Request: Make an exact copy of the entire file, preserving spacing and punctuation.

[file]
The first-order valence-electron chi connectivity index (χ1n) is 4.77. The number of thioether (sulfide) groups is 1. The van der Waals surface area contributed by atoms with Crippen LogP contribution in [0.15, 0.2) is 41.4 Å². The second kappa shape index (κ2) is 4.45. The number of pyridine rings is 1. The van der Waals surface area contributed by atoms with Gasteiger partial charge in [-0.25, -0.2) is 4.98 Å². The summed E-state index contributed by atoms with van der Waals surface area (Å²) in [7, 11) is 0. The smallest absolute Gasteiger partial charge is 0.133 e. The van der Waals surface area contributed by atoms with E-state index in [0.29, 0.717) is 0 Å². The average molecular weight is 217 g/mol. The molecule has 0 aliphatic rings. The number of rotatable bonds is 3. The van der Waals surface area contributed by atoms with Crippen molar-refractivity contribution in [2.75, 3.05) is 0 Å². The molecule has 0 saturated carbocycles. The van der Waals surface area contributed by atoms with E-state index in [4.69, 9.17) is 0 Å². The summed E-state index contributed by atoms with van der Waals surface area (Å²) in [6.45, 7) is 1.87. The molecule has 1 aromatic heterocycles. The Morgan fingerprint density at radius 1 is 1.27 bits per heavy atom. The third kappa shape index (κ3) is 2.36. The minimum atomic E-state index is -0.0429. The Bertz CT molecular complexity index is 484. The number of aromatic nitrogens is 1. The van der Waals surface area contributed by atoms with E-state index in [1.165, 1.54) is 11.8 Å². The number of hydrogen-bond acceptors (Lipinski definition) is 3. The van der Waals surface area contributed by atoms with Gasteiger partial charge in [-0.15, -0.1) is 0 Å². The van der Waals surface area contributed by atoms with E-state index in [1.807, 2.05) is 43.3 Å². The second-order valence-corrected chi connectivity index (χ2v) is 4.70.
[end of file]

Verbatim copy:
The first-order valence-electron chi connectivity index (χ1n) is 4.77. The number of thioether (sulfide) groups is 1. The van der Waals surface area contributed by atoms with Crippen LogP contribution in [0.15, 0.2) is 41.4 Å². The second kappa shape index (κ2) is 4.45. The number of pyridine rings is 1. The van der Waals surface area contributed by atoms with Gasteiger partial charge in [-0.25, -0.2) is 4.98 Å². The summed E-state index contributed by atoms with van der Waals surface area (Å²) in [7, 11) is 0. The smallest absolute Gasteiger partial charge is 0.133 e. The van der Waals surface area contributed by atoms with E-state index in [0.29, 0.717) is 0 Å². The average molecular weight is 217 g/mol. The molecule has 0 aliphatic rings. The number of rotatable bonds is 3. The van der Waals surface area contributed by atoms with Crippen molar-refractivity contribution in [2.75, 3.05) is 0 Å². The molecule has 0 saturated carbocycles. The van der Waals surface area contributed by atoms with E-state index in [4.69, 9.17) is 0 Å². The summed E-state index contributed by atoms with van der Waals surface area (Å²) in [6.45, 7) is 1.87. The molecule has 1 aromatic heterocycles. The Morgan fingerprint density at radius 1 is 1.27 bits per heavy atom. The third kappa shape index (κ3) is 2.36. The minimum atomic E-state index is -0.0429. The Bertz CT molecular complexity index is 484. The number of aromatic nitrogens is 1. The van der Waals surface area contributed by atoms with E-state index in [1.165, 1.54) is 11.8 Å². The number of hydrogen-bond acceptors (Lipinski definition) is 3. The van der Waals surface area contributed by atoms with Gasteiger partial charge in [-0.15, -0.1) is 0 Å². The van der Waals surface area contributed by atoms with E-state index in [1.807, 2.05) is 43.3 Å². The second-order valence-corrected chi connectivity index (χ2v) is 4.70.